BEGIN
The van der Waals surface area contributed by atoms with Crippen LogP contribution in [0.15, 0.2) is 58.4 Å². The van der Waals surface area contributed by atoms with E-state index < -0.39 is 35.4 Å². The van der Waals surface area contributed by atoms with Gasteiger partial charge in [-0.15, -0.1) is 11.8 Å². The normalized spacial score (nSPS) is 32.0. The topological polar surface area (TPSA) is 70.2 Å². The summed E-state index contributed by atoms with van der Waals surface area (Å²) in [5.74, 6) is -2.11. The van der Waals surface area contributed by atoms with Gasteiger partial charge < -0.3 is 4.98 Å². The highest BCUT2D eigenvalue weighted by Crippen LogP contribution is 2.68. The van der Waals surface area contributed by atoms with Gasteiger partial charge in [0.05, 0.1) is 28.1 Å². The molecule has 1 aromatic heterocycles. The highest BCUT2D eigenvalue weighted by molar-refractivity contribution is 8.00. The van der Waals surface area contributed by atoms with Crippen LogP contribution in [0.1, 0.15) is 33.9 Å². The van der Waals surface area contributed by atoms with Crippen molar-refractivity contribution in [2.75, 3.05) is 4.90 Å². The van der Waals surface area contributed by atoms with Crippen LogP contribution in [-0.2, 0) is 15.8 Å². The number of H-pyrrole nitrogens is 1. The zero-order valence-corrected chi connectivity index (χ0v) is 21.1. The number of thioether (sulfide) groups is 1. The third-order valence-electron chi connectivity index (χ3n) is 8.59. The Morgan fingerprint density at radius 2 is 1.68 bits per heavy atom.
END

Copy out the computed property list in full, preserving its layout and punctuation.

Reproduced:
The van der Waals surface area contributed by atoms with Crippen LogP contribution in [0.15, 0.2) is 58.4 Å². The van der Waals surface area contributed by atoms with E-state index < -0.39 is 35.4 Å². The van der Waals surface area contributed by atoms with Gasteiger partial charge in [-0.15, -0.1) is 11.8 Å². The normalized spacial score (nSPS) is 32.0. The topological polar surface area (TPSA) is 70.2 Å². The summed E-state index contributed by atoms with van der Waals surface area (Å²) in [5.74, 6) is -2.11. The van der Waals surface area contributed by atoms with Gasteiger partial charge < -0.3 is 4.98 Å². The highest BCUT2D eigenvalue weighted by Crippen LogP contribution is 2.68. The van der Waals surface area contributed by atoms with Gasteiger partial charge in [0.05, 0.1) is 28.1 Å². The molecule has 1 aromatic heterocycles. The highest BCUT2D eigenvalue weighted by molar-refractivity contribution is 8.00. The van der Waals surface area contributed by atoms with Crippen LogP contribution in [0.1, 0.15) is 33.9 Å². The van der Waals surface area contributed by atoms with Crippen molar-refractivity contribution in [2.75, 3.05) is 4.90 Å². The van der Waals surface area contributed by atoms with Crippen LogP contribution in [-0.2, 0) is 15.8 Å². The number of H-pyrrole nitrogens is 1. The zero-order valence-corrected chi connectivity index (χ0v) is 21.1. The number of thioether (sulfide) groups is 1. The third-order valence-electron chi connectivity index (χ3n) is 8.59. The Morgan fingerprint density at radius 2 is 1.68 bits per heavy atom.